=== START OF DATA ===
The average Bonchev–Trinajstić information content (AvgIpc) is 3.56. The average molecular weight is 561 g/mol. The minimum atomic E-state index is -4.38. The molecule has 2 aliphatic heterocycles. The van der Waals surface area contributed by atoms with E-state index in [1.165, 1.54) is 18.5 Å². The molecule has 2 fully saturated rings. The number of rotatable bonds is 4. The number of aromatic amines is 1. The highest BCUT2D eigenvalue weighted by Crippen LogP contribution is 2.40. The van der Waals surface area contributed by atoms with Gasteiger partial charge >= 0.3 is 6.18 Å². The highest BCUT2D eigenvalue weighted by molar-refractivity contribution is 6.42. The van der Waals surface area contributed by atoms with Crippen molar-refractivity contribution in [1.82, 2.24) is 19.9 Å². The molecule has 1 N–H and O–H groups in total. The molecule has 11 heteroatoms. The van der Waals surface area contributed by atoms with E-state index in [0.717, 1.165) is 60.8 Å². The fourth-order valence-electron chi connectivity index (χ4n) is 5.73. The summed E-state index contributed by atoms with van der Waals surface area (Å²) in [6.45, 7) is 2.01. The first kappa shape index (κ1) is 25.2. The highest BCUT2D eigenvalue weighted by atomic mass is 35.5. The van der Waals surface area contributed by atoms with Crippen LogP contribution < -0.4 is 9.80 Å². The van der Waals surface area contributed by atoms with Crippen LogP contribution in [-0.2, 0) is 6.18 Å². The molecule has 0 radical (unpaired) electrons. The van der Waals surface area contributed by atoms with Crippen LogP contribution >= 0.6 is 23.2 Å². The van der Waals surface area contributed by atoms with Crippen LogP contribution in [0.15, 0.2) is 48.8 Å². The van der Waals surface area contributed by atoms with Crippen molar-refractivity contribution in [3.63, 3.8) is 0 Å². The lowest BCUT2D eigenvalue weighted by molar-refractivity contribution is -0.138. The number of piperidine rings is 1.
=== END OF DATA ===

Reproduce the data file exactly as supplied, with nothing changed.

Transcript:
The average Bonchev–Trinajstić information content (AvgIpc) is 3.56. The average molecular weight is 561 g/mol. The minimum atomic E-state index is -4.38. The molecule has 2 aliphatic heterocycles. The van der Waals surface area contributed by atoms with E-state index in [1.165, 1.54) is 18.5 Å². The molecule has 2 fully saturated rings. The number of rotatable bonds is 4. The number of aromatic amines is 1. The highest BCUT2D eigenvalue weighted by Crippen LogP contribution is 2.40. The van der Waals surface area contributed by atoms with Gasteiger partial charge >= 0.3 is 6.18 Å². The highest BCUT2D eigenvalue weighted by molar-refractivity contribution is 6.42. The van der Waals surface area contributed by atoms with Crippen molar-refractivity contribution in [1.82, 2.24) is 19.9 Å². The molecule has 1 N–H and O–H groups in total. The molecule has 11 heteroatoms. The van der Waals surface area contributed by atoms with E-state index in [0.717, 1.165) is 60.8 Å². The fourth-order valence-electron chi connectivity index (χ4n) is 5.73. The summed E-state index contributed by atoms with van der Waals surface area (Å²) in [6.45, 7) is 2.01. The first kappa shape index (κ1) is 25.2. The highest BCUT2D eigenvalue weighted by atomic mass is 35.5. The van der Waals surface area contributed by atoms with Crippen LogP contribution < -0.4 is 9.80 Å². The van der Waals surface area contributed by atoms with Crippen LogP contribution in [-0.2, 0) is 6.18 Å². The molecule has 0 radical (unpaired) electrons. The van der Waals surface area contributed by atoms with Crippen LogP contribution >= 0.6 is 23.2 Å². The van der Waals surface area contributed by atoms with Crippen LogP contribution in [0.15, 0.2) is 48.8 Å². The van der Waals surface area contributed by atoms with Crippen molar-refractivity contribution in [3.63, 3.8) is 0 Å². The lowest BCUT2D eigenvalue weighted by molar-refractivity contribution is -0.138. The number of piperidine rings is 1.